Armed with input from the affected citizens, the group met with and educated commissioners and go their agreement before having them sign boards that said they would abide by the policy.

“This is a good example of regular people developing a guideline that rules and affects their lives,” Mullek said. “We haven’t had an action meeting where we haven’t had success. Now you can go to the county commission and they have a handbook that has all the policies in it.”

The faith of members carries them through the successes and the frustrations. Mullek, whose family has lived in the county for more than 100 years, notes that the ecumenical spirit with which they operate extends to longtime residents as much as it does to newer ones.

“We’re not just parishioners of the same church,” he said. “We are concerned about the people of Baldwin County and we are pleased that there are so many people who find the lifestyle so ideal they would move here. But what about those of us who have lived here for years and call this home? There have been so many changes that I feel like some areas have been left behind.”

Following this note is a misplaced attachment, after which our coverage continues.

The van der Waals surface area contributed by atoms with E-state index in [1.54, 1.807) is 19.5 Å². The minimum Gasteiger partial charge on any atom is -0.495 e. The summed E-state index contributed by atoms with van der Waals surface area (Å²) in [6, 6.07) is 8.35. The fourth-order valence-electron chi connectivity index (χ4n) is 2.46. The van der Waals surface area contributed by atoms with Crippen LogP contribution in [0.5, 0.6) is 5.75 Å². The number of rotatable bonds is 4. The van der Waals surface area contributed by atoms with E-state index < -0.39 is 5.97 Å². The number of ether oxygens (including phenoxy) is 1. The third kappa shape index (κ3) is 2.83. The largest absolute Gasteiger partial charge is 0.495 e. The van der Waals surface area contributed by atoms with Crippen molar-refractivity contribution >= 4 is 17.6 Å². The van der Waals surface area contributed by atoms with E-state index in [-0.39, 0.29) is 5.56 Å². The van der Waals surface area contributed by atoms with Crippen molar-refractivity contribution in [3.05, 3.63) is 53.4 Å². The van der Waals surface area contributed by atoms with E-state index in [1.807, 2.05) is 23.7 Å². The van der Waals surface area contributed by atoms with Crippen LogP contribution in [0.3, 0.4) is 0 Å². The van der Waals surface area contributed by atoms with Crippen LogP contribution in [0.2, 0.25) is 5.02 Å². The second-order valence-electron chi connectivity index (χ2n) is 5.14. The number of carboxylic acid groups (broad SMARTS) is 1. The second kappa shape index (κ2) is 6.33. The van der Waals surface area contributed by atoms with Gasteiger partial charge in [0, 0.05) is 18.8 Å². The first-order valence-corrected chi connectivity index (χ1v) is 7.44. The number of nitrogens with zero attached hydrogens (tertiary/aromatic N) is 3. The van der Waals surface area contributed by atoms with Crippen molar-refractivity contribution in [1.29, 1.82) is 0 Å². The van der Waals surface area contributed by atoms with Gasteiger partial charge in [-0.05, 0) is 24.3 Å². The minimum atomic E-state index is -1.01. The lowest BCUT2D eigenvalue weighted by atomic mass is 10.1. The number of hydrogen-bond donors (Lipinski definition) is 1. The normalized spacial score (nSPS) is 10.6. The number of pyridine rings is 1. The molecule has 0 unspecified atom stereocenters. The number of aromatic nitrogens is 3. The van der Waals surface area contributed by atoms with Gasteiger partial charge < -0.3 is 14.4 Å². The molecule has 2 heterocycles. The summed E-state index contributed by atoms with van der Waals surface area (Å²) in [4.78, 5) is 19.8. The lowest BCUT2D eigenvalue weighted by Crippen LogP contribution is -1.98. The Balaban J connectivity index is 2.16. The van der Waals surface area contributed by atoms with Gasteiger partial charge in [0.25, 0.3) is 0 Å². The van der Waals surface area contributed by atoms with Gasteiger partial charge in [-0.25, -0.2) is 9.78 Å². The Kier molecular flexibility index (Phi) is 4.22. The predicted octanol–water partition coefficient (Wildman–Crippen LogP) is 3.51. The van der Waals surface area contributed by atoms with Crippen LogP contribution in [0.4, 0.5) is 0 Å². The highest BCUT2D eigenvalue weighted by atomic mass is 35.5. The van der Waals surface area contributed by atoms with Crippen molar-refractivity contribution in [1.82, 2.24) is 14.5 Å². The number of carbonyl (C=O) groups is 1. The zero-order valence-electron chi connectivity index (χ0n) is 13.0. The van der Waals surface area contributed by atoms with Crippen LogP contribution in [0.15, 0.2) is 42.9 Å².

The institutional knowledge the core group of members holds allows them to strategize and go toe-to-toe with politicians and leaders. But even with the decades of work done by members, a large number of dirt roads still exist in the county today: 80 miles in Commission District 4 and 50 miles or less in Commission Districts 1-3. Until all the roads are paved - and all citizens have the same access - ACT II members will persist in their mission with a dogged determination to hold the feet of officials to the fire.

“By God’s strength and encouragement, I think about these people who need it and it pushes me to go on,” Hall said. “It’s just such a thing of injustice that if I’m going to do anything about it I’ll try. When you get to meet these people and see how deeply hurt they are with it, it ought to make a difference to anybody.”